Moreover, while they’ve produced one paper indicating that differences in the student populations at career and community colleges do not appear to account for disparities in outcomes, that analysis is based solely on a limited set of observable characteristics, and therefore don’t rule out the possibility that different levels of student motivation, for example, are really the culprit. Just think about how students get to college — many at career colleges are actively recruited (sometimes off their living room couches) while many at community colleges effectively wander in the door. Why would we think, then, that career and community colleges are serving the same kinds of people and producing different results?
There’s another consideration Viadero neglects, and that’s college costs. Students at career colleges leave with far more debt than students at community colleges. Data from the 2007-2008 National Postsecondary Student Aid Study reveal that 61 percent of community-college students graduate with less than $10,000 in debt, compared to only 22 percent of students graduating from two-year for-profits. In contrast, 19 percent of graduates from two-year for-profits have $30,000 or more in student loans, compared to only 5 percent of community-college graduates.
Nearly all students (98 percent) finishing at two-year for-profit colleges have taken on a loan, compared to just 38 percent of community-college graduates. Is that a problem? Is it offset by higher rates of graduation? The answers are far from clear. Absent better ones we shouldn’t be relying on evidence like EPI’s — a study of career colleges’ high graduation rates that was supported by the Imagine America Foundation, formerly the Career College Foundation, established in 1982 as the research, scholarship, and training provider for the nation’s career colleges. Full text of that study wasn’t even placed online for researchers to fully vet!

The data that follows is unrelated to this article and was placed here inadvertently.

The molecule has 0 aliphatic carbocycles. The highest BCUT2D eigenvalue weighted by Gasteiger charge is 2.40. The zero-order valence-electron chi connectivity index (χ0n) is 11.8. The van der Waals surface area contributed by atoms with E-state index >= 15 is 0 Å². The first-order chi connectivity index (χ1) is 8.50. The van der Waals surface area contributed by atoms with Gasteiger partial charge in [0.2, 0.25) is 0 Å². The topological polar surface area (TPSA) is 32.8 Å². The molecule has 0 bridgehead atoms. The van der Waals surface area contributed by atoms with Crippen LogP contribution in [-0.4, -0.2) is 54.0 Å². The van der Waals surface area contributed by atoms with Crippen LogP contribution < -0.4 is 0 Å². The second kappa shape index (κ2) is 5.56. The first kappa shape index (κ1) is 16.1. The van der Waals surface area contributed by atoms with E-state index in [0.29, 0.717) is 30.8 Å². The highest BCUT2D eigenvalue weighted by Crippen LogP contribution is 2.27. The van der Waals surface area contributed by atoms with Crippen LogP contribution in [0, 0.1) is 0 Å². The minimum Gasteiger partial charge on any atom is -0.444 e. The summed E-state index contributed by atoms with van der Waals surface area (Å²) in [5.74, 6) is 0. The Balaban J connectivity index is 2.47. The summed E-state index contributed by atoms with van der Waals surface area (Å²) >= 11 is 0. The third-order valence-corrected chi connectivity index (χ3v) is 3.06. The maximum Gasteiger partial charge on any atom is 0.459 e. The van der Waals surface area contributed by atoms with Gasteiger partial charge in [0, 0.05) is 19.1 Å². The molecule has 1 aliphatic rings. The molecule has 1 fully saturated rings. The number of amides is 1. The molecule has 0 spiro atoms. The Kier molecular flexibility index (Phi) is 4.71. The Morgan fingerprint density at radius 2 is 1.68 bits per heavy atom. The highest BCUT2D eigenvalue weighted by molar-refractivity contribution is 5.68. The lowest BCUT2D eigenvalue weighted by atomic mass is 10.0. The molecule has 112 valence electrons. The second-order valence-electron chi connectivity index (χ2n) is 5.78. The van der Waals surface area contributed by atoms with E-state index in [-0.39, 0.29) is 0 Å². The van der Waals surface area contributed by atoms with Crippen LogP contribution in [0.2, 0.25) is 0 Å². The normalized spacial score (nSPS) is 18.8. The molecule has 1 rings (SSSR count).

Community colleges have a long, rich history of serving this nation. Sure, there’s room for improvement, but without more solid evidence of which changes are needed let’s not jump to conclusions and tout the for-profits as a model to which they ought to aspire. We might end up in a bigger mess than we’re already in.
I have now obtained a copy of the full EPI report. My suspicions were correct: the authors use nothing more than simple descriptive comparisons of students’ characteristics and degree completion rates (calculated using NCES’s DAS system, likely without propering weighting) to support their causal claims about the “benefits” of attending community college. For example, they write “The report suggests that career colleges work harder to provide appropriate student services and support” but present no data on institutional services or effort expended, particularly any tied to student outcomes. Their final conclusion — “statistically, not only do students attending career colleges perform as well as or better than many other students attending comparative public institutions, but they persist in and complete their education while typically being more economically, educationally and socially challenged than other students”– is based on nothing more than comparisons of sample means (no regression, no nothing). C’mon folks, this ain’t the kind of research any consumer ought to be taking seriously. Glad to see Kevin Carey agrees.